16 Network Masks Network Masks help define which bits are used to describe the Network Part and which for hosts Different Representations: decimal dot notation: ( in byte 3) binary: hexadecimal: 0xFFFFE000 number of network bits: /19 ( ) Binary AND of 32 bit IP address with 32 bit netmask yields network part of address
17 Sample Netmasks /17 (netmask ) /16 (netmask ) /26 (netmask )
18 Allocating IP addresses The subnet mask is used to define size of a network E.g a subnet mask of or /24 implies 32-24=8 host bits 2^8 minus 2 = 254 possible hosts Similarly a subnet mask of or /27 implies 32-27=5 host bits 2^5 minus 2 = 30 possible hosts
19 Special IP Addresses All 0 s in host part: Represents Network e.g /24 e.g /17 e.g /25 (WHY?) All 1 s in host part: Broadcast (all hosts on net) e.g ( /16) e.g ( /24) e.g /25 ( /25) (WHY?) /8: Loopback address ( ) : Various special purposes (DHCP, etc.)
20 Networks super- and subnetting /24 /25 /25 /26 /26 /26 /26 /27 /27 /27 /27 /27 /27 /27 /27... By adding one bit to the netmask, we subdivide the network into two smaller networks. This is subnetting. i.e.: If one has a /26 network (32 26 = 6 => 2^6 => 64 addresses), that network can be subdivided into two subnets, using a /27 netmask, where the state of the last bit will determine which network we are addressing (32 27 = 5 => 2^5 => 32 addresses). This can be done recursively (/27 => 2 x /28 or 4 x /29, etc...). Example: /25 ( ) can be subnetted into / 26 and / 26
21 Networks super- and subnetting /26 Inversely, if two networks can be joined together under the same netmask, which encompasses both networks, then we are supernetting. /25 Example: /26 /26 /26 /25 /24 Networks /24 and /24 can be joined together into one network expressed: /23. Note: for this to be possible, the networks must be contiguous, i.e. it is not possible to supernet /24 and /24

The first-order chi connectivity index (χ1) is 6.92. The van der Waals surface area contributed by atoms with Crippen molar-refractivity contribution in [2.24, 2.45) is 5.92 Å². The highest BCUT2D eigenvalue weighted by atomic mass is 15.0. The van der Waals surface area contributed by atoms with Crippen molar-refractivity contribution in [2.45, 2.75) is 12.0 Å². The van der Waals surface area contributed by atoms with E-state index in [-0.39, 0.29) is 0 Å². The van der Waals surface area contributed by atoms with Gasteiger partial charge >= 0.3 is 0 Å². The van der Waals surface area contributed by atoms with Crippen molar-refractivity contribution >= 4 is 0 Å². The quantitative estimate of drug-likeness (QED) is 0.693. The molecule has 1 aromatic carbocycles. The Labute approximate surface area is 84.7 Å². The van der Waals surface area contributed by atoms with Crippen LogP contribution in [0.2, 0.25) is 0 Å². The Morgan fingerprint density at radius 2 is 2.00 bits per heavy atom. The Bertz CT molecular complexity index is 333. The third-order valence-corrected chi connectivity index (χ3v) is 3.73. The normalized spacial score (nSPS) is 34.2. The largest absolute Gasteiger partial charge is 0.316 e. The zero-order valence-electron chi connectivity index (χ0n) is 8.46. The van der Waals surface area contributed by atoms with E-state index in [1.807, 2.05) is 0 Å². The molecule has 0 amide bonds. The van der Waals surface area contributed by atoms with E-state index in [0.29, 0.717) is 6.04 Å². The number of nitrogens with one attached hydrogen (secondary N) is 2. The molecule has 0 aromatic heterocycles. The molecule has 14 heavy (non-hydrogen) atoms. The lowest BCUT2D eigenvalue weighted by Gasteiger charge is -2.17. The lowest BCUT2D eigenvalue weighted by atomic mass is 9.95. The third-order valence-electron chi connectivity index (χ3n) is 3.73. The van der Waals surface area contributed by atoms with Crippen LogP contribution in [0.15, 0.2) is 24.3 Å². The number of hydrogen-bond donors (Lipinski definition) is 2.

22 Numbering Rules Private IP address ranges (RFC 1918) 10/8 ( ) /16 ( ) /12 ( ) Public Address space available from AfriNIC Choose a small block from whatever range you have, and subnet your networks (to avoid problems with broadcasts, and implement segmentation policies DMZ, internal, etc...)
23 Network related settings Files /etc/network/interfaces /etc/hosts /etc/resolv.conf Commands # ifconfig eth X/24 # route add default gw # hostname pcx.ws.nsrc.org
24 Network related settings Files /etc/network/interfaces excerpt: auto eth0 iface eth0 inet dhcp auto eth1 iface eth1 inet static address gateway netmask /etc/resolv.conf - example: domain mydomain.org search mydomain.org nameserver
25 Network related settings Commands Modern Linux distributions are in the process of deprecating ifconfig and route one new command does it all: #ip Try #ip addr show #ip route show #ip addr add eth0 #ip route add default... For details: #man ip
26 Routing Every host on the internet needs a way to get packets to other hosts outside its local network. This requires special hosts called routers that can move packets between networks. Packets may pass through many routers before they reach their destinations.